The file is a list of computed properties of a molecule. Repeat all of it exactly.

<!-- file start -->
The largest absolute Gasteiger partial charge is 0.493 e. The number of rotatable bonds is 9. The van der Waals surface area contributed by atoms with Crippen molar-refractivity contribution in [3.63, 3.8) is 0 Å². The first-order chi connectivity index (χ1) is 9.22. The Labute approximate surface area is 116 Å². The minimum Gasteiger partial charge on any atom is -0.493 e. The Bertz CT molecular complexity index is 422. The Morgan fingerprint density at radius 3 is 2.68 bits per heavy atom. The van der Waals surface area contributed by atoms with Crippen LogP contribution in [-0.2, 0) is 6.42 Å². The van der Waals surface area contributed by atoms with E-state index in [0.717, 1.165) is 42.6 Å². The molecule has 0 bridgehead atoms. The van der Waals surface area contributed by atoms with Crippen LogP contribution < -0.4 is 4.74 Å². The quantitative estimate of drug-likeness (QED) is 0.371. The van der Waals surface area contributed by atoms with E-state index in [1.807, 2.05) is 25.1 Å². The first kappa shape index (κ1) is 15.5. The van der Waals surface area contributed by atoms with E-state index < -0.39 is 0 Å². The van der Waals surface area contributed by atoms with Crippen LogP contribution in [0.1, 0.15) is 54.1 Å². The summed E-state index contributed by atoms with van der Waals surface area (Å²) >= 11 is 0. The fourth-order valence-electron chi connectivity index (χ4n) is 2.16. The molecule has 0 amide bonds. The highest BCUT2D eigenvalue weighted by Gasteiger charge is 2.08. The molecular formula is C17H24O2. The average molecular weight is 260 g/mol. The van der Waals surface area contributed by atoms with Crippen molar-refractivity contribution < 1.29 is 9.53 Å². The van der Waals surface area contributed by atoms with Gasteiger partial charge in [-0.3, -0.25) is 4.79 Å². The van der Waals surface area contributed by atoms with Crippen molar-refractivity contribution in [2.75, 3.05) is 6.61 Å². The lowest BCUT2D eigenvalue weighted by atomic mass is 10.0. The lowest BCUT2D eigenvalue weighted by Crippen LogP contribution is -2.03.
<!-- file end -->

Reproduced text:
The largest absolute Gasteiger partial charge is 0.493 e. The number of rotatable bonds is 9. The van der Waals surface area contributed by atoms with Crippen molar-refractivity contribution in [3.63, 3.8) is 0 Å². The first-order chi connectivity index (χ1) is 9.22. The Labute approximate surface area is 116 Å². The minimum Gasteiger partial charge on any atom is -0.493 e. The Bertz CT molecular complexity index is 422. The Morgan fingerprint density at radius 3 is 2.68 bits per heavy atom. The van der Waals surface area contributed by atoms with Crippen LogP contribution in [-0.2, 0) is 6.42 Å². The van der Waals surface area contributed by atoms with E-state index in [0.717, 1.165) is 42.6 Å². The molecule has 0 bridgehead atoms. The van der Waals surface area contributed by atoms with Crippen LogP contribution < -0.4 is 4.74 Å². The quantitative estimate of drug-likeness (QED) is 0.371. The van der Waals surface area contributed by atoms with E-state index in [1.807, 2.05) is 25.1 Å². The first kappa shape index (κ1) is 15.5. The van der Waals surface area contributed by atoms with E-state index < -0.39 is 0 Å². The van der Waals surface area contributed by atoms with Crippen LogP contribution in [0.1, 0.15) is 54.1 Å². The summed E-state index contributed by atoms with van der Waals surface area (Å²) >= 11 is 0. The fourth-order valence-electron chi connectivity index (χ4n) is 2.16. The molecule has 0 amide bonds. The highest BCUT2D eigenvalue weighted by Gasteiger charge is 2.08. The molecular formula is C17H24O2. The average molecular weight is 260 g/mol. The van der Waals surface area contributed by atoms with Crippen molar-refractivity contribution < 1.29 is 9.53 Å². The van der Waals surface area contributed by atoms with Gasteiger partial charge in [-0.3, -0.25) is 4.79 Å². The van der Waals surface area contributed by atoms with Crippen molar-refractivity contribution in [2.75, 3.05) is 6.61 Å². The lowest BCUT2D eigenvalue weighted by atomic mass is 10.0. The lowest BCUT2D eigenvalue weighted by Crippen LogP contribution is -2.03.